Another advantage to lab grown diamonds is that they are grown in a controlled environment & can be coloured in the manufacturing process. You can get your dream fancy-colour pink diamond for a fraction of the price.
Another great alternative if you love the look of a colourless stone is a moissanite. Moissanite was first discovered in 1893 by Henri Moissan while examining rock samples from a meteor crater - this has led to people referring to the stone as ‘born from the stars’. It’s a mineral form of silicon carbide that is widely used as a diamond simulant.
Moissanite is a clear stone that can have even more sparkle than a diamond. They exhibit a fiery, rainbow brilliance that diamonds don’t have. Though some people adore this about the gem, some find it too flashy, especially in sunlight.
With a hardness of 9¼ on the Mohs scale, moissanite is very suitable for everyday wear in an engagement ring. However, jewelry-quality moissanite is incredibly rare. Most moissanite available today is laboratory-created - resulting in less clarity imperfections and lower prices than diamonds. This makes the experience of shopping for a ‘perfect’ gemstone much easier.
If you love color, sapphire is the stone for you. It’s a beautiful precious gemstone, a variety of the mineral corundum, that has been used in jewelry since ancient times. This gemstone is perfect for an engagement ring because it's not only attractive, but durable as well. Coming in at 9/10 on the Mohs scale, sapphires are the third hardest gem after diamond & moissanite.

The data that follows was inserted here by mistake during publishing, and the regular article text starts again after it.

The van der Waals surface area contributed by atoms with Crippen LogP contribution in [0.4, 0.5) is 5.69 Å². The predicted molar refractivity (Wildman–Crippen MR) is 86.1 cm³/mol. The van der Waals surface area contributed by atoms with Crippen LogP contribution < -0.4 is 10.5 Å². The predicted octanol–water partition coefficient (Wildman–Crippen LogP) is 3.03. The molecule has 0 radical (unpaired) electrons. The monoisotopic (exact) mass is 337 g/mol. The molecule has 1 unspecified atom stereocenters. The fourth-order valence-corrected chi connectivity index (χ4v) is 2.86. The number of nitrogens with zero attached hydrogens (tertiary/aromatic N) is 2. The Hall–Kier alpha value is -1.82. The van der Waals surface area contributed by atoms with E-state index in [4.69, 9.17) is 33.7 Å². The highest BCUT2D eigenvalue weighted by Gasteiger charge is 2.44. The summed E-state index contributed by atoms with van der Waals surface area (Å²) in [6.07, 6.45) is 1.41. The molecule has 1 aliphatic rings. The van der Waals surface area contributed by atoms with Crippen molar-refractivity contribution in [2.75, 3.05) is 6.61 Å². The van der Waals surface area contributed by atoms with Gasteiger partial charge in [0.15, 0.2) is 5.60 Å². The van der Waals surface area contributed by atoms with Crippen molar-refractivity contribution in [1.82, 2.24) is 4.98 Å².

A reason we love sapphires is their amazing range of colors. Though blue is the most well known & valuable hue of sapphire, they also form in stunning shades of yellow, purple, orange, green, or even colorless.
Natural sapphires come from around the world, but they can also be imitated in laboratories. Synthetic sapphires have essentially the same chemical, physical, and optical properties as mined ones. Make sure you know if you’re investing in a natural or synthetic stone when buying sapphires. Adding sapphire to the design can add a unique and personalized feel to your ring.
The last of our top 5 is a versatile gem that does not get enough recognition - spinel. Natural spinel is a rare & beautiful gem. It's an oxide mineral with a Mohs hardness of 8 - hard enough to use in rings. You may not have heard of this stone due it’s reputation. Synthetic spinel has been around since 1930 & it’s commanily has affected its public perception. We say, forget all those negative thoughts & see spinel for what it is: a gem-mineral so spectacular it was confused for ruby & sapphire for over 1000 years!
Spinels are so naturally beautiful, almost all of them on today’s market are untreated. They also form in colors that span the entire spectrum:
red, pink, orange, yellow, green, blue, violet & purple - even black, gray & colorless.
We think this gemstone deserves its moment in the spotlight. It’s comfortable price range, beautiful colors & durability make it an obvious choice for an engagement ring. As usual, we recommend double-checking if your stone is synthetic or not before committing to a piece.